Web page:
I was sometimes able to get the A1243 with an attached mouse to enumerate successfully, if I powered the Retro USB board from an external 5V supply instead of the Macintosh ADB 5V supply. The same degree of voltage sag was still there, so I’m not even sure why it worked, and success seemed to depend on exactly which mouse I tried.

The A1243 also causes problems in other scenarios, even where no voltage sag is observed. It works OK when it’s connected through a separate unpowered hub. But if a mouse is also connected to that same hub, there’s no voltage sag, but there are large numbers of USB errors and none of the devices ever enumerate successfully.

There’s clearly something strange about the A1243’s power requirements, as evidenced by this Apple forum thread full of complaints. A hundred people all agree that their computer wasn’t recognizing their A1243 anymore, until they used the USB extension cable that’s bundled with the keyboard, then it magically began working again. A few people said a 3rd-party USB extension cable also solved their problems. It sounds bizarre, but if the extension cable is acting as a small source of additional inductance and capacitance, I could imagine it having a beneficial effect. However, when I tried using the extension cable with Retro USB and the A1243, the voltage sag was still just as bad and the problems remained.

If the A1243 weren’t such a common keyboard, I’d simply write it off as an unknown incompatibility. But given how common this keyboard is, I really want to find a way to make it work.

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Retro USB Firmware Update v0.1.5

Firmware version 0.1.5 is now available from the Retro USB page. This version adds a few small improvements:

  • LED A now illuminates when there’s a working ADB or USB connection to the host computer. LED B blinks when there’s keyboard or mouse activity.
     
  • F13 now functions as an ADB power key in standby mode, just like PRINT SCREEN. Some USB keyboards don’t have a PRINT SCREEN key, some don’t have F13, so you can’t please everybody.
     
  • Special ADB keycodes for the right-side shift, control, and alt keys are no longer sent unless the host computer specifically requests them. This fixes some weirdness with these keys on the Apple IIGS at the BASIC prompt.

Retro USB is an input converter for USB and ADB keyboards and mice. It works in two directions, connecting modern USB peripherals to a classic ADB-based Macintosh or Apple IIgs computer, or ADB peripherals to a USB-based computer running Windows, OSX, or Linux. The foreign keyboards and mice behave exactly like native peripherals, requiring no special software or drivers – just plug it in and go.

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Retro USB – On Sale Now

Retro USB is available for sale now – visit the BMOW shop to be the first kid on your block to get one! Retro USB is an input converter for USB and ADB keyboards and mice. It works in two directions, connecting modern USB peripherals to a classic ADB-based Macintosh or Apple IIgs computer, or ADB peripherals to a USB-based computer running Windows, OSX, or Linux. The foreign keyboards and mice behave exactly like native peripherals, requiring no special software or drivers – just plug it in and go.

Now you can finally use an optical mouse with your vintage Macintosh, or amaze your coworkers with an antique Apple Extended Keyboard on your work machine.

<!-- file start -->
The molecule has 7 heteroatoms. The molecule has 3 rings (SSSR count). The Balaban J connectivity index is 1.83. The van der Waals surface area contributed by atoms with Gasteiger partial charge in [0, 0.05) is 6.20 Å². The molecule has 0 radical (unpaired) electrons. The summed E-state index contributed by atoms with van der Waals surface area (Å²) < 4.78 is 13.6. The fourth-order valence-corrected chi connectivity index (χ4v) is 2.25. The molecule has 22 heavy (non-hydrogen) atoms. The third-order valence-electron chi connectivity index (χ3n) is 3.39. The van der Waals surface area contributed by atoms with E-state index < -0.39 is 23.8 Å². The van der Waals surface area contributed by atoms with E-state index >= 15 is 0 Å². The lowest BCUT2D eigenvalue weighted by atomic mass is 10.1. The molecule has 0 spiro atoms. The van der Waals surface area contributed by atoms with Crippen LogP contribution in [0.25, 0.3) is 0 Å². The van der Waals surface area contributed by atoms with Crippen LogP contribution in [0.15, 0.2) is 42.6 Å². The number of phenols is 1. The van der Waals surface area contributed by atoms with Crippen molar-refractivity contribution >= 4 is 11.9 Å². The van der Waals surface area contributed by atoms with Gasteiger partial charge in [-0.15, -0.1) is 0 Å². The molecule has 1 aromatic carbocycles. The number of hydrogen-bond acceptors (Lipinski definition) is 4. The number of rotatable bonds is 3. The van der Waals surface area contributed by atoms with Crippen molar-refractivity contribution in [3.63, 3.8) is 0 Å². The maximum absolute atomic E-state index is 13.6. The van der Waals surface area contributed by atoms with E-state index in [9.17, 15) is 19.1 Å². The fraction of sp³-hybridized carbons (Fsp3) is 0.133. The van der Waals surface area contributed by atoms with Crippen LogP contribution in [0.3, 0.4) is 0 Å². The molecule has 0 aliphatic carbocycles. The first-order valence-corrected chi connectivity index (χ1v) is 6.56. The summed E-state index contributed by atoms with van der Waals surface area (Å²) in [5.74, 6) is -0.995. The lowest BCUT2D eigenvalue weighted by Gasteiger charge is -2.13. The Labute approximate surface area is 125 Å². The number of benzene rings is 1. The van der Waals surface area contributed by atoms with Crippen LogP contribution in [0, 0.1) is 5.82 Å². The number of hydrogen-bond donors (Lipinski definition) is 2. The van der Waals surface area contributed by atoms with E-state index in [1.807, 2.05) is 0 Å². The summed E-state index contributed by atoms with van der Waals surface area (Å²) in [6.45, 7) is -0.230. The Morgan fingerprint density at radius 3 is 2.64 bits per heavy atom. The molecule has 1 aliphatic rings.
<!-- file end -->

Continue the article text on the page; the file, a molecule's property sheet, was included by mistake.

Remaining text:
The last month of development has been a marathon, but I’m very excited to finally release this product whose first concept was outlined here over a year ago. Aside from a very long period of hibernation between concept and implementation, the final result turned out very similar to how I imagined it in those first concept posts.

 
Compatibility

The Retro USB hardware is compatible with all Apple computers, keyboards, and mice using a mini DIN 4-pin ADB connector, including most early Macintosh computers and the Apple IIgs. It is also compatible with standard USB keyboards and mice with a USB-A connector. When in ADB-to-USB conversion mode, it works under Windows, OSX, Linux, or any other operating system that supports USB HID input peripherals.

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First Hardware

Retro USB boards are here. They look pretty! And they actually work – minus some small fixes I had to apply.

I was in the midst of typing up a description about how my test board didn’t work, and feeling sorry for myself, when I remembered the issue with the external crystal that occurred with the breadboard prototype a few weeks ago. I couldn’t get the crystal to work reliably on the breadboard, so I substituted an external “can oscillator” for testing. That required changing some configuration bits for the PIC32’s clock source – bits that I forgot to change back once I had the real PCB. After I made that change, everything was good.

I’ll be very happy to retire the breadboard, with its delicate wiring that’s thrown off by the smallest bump, and switch over to a nice sturdy PCB for further development. Although within the first 10 minutes of use I already identified a long list of things I want to change about the PCB. For example, I located the serial port and ICSP headers too close to each other, so the PICKit3 programmer blocks the serial port. Doh! And a couple of the components I selected (like U3 in the photo) are way too tiny, and a real pain to solder. SOT-363 sounds fine when it’s some acronym, but perspective changes when you see it’s a 6-pin chip that’s the size of a sesame seed. I had to get a 10x loupe magnifier just to read the markings on the chip. But on the whole, the board seems completely usable, even though it makes some assembly and programming tasks slightly awkward. I think it’s a pretty good first attempt.